The concept of having a National Day for the Chin people was propounded only after the formation of the Union of Burma. After Burma gained independence, the Chin Special Division and Chin Affairs Council were formed in accordance with the 1947 Constitution of Burma. The post-independence administration system for Chin State was to be established by the Chin Affairs Council led by Pu Vum Thu Maung. The Chin Affairs Council went through the process of changing the administration system for Chin State from Chieftain rule to a democratic system. A Committee of Enquiry was set up on the 4th February 1948 to enquire which administration system the Chins wished to adopt. Meanwhile, the central government planned the independence celebration to be held in Falam, the then capital city of Chin Special Division from the 19th – 22nd of February 2019. The Chin minister gave advice to the committee that the inquiry was to be held during the independence celebration in Falam. The Enquiry Committee toured Tedim subdivision on 12th February 1948 and heard statements from people’s representatives. The representatives from Hakha, Falam, Paletwa and Siziang also gave their statements. The Chiefs wanted to maintain the status quo, however, the people clearly wanted to abolish chieftain rule and replace it with a democratic system and they didn’t mind granting compensation to Chiefs and Headmen.

The independence celebration started on the 19th of February 1948. His Excellency the President of the Union of Burma, Sao Shwe Thaike, sanctioned the celebration. Mass meetings were held and many topics were discussed. Falam welcomed about 5,000 guests from all over Chinland for this mass meeting. The then Deputy Commissioner of Chinland Pu Tuang Hmung remarked about the guest figures on his official annual report of 1948 that “it is no small figure for a place like Falam to host such a large number of guests”. The report also stated that the central government sanctioned 21,000 Rupees for the purpose of celebrating independence. It also highlights the importance of the presence of people representative from Paletwa and Kanpetlet for the first time in Chinland history. A man from a village near Paletwa walked from his village to Falam. People from all over Chinland came to Falam. It was a reunion for scattered brothers and sisters who adopted different traditions, customs and spoke different dialects.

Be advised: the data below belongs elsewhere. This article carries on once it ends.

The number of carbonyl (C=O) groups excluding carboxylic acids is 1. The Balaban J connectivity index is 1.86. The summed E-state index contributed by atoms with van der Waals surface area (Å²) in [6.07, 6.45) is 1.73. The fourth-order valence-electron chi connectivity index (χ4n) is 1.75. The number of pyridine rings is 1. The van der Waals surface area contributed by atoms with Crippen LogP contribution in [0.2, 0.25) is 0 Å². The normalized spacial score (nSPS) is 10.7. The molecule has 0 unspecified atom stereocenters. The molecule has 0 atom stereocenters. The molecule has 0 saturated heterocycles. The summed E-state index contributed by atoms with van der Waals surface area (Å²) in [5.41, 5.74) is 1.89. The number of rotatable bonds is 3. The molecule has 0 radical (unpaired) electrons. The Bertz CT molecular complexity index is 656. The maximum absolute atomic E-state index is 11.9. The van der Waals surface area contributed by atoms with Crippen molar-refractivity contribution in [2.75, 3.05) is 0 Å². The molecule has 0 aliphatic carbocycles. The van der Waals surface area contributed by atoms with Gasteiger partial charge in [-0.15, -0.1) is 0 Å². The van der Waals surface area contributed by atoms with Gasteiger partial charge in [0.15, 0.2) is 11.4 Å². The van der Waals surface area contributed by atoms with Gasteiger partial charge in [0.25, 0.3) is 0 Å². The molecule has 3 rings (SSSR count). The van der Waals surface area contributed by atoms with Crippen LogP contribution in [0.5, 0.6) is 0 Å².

Photo 1.


Chiefs and Chieftain from Hakha Sub-division during the 1948 Independence Celebration & Conference. (February 1948)

On the 20th of February an agenda for Education, Health and Transportation was first deliberated. Then, the much awaited and expected issue of abolition of chieftain rule was brought up. The motion to abolish the chieftain system in the Chin Hills and to substitute it with a democratic system was moved by Pu Thang Za Kai of Tedim and was seconded by Pu Sum Mang of Falam and Pu Htang Mawng of Kanpetlet. Animated discussion took place for quite a long time. As there were people against the motion, the chairman of the meeting decided to take a vote. The move was approved by 5000 votes to only 17 against. The vast majority of Chin people embraced the modern democratic system of administration in the Chin Hills. On that day, the Chin people can voice their opinion without restraint and able to vote on their choice of administration system. Thus, the 20th of February is an historic and meaningful day for the Chins, as not only did they overwhelmingly decide to adopt a democratic system for the Chin Hills, but they also achieved national solidarity and unity on this very day. Eventually, the Committee of Enquiry submitted its findings to the Cabinet of the Union of Burma on 30th September 1948, with a recommendation of granting pension to the Chiefs and to replace the system with a new democratic administrative system. The recommendation was accepted by the Cabinet and the Chiefs were compensated for the loss of their dues. The Chin Hills Regulation of 1896 was abolished and “Chin Special Division Act” drafted by the Chin Affairs Council was approved and enacted as an Act by the 6th Plenary Session of the Union Parliament on 12th October 1948. It was significant achievement by the Chin Affairs Council. Pu Vum Thu Maung and other Chin leaders worked so hard and they were so determined to modernise the administrative system. They achieved earlier in modernising the administrative system than in most of the other hill regions.